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The Museum of Communism was founded by Glenn Spicker, an American businessman who scoured junk shops and flea markets to gather Communist-era artifacts. The museum offers visitors a glimpse of the... Read More
The Museum of Communism was founded by Glenn Spicker, an American businessman who scoured junk shops and flea markets to gather Communist-era artifacts. The museum offers visitors a glimpse of the past demonstrating how suppression, fear and double-speak were parts of everyday life from the Communist coup in February 1948 until its collapse in November 1989. The museum is divided into three rooms: the Communist dream, the reality and the nightmare. Snippets of daily life are eerily realistic; a classroom and a blackboard with letters in Russian, an almost empty grocery shop, and an interrogation room. One very interesting exhibit is an old photo of the Stalin monument that used to be on the plinth in Letna Park. The original monument depicted Jozef Stalin leading the way and followed by the proletariat. This was the largest group statue in Europe; 15.5 m tall and 22 m wide. When Nikita Khrushchev accused Stalin of homicide, Moscow decided that the monument had to disappear. In 1962, it was blown up with 800 kilo of explosives.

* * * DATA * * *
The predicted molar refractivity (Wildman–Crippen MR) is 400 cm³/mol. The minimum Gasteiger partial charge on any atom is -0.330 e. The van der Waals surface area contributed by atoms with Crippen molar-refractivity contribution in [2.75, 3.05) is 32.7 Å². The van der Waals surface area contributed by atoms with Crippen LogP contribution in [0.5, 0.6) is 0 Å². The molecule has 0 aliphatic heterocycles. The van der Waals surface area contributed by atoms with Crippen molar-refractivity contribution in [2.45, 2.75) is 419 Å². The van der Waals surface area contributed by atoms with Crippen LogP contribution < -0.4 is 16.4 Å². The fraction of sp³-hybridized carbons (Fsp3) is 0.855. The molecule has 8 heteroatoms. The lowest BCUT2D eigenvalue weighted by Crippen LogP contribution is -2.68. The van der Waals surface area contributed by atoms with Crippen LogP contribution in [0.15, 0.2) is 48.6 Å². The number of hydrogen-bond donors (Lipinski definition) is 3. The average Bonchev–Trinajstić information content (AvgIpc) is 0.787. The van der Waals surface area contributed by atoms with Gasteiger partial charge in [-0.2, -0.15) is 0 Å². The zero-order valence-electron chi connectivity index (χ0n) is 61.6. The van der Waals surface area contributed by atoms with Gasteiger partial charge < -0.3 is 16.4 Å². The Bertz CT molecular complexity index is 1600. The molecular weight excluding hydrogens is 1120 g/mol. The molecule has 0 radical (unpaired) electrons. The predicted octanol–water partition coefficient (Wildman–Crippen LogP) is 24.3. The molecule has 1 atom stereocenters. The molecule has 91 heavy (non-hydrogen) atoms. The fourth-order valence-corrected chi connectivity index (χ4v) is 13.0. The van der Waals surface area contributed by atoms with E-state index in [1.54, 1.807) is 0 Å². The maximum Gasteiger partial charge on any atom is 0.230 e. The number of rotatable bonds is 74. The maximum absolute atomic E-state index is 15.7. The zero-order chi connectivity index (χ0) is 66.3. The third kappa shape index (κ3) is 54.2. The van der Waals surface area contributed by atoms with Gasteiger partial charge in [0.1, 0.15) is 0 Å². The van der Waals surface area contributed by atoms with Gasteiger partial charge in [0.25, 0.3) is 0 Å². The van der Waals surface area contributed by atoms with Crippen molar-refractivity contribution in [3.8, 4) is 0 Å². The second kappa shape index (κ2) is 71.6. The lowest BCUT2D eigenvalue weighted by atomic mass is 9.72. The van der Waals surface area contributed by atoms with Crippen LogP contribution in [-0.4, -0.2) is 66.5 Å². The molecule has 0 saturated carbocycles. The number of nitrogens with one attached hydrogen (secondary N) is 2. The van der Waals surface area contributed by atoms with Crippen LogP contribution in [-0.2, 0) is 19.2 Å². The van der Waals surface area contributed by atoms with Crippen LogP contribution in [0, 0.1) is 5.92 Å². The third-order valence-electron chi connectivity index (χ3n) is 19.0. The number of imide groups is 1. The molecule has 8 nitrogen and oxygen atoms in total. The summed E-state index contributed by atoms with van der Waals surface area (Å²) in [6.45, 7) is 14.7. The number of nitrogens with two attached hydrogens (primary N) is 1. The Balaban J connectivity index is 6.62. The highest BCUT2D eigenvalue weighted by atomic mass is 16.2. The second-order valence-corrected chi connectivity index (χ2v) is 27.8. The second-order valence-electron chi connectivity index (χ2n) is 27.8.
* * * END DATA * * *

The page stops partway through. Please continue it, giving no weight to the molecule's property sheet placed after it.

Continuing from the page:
- Daily 9am-8pm
- Adult CZK290; Senior (65+) CZK270; Student CZK250
- Best for Family-Friendly Museums Because: A glimpse of everyday life in Communist days, from a schoolroom, an interrogation room to empty shelves in a shop.
- Best for Museums, Best Attractions & Activities Because: The museum gives an insight of what was happening in Communist ruled Eastern Europe until 1989.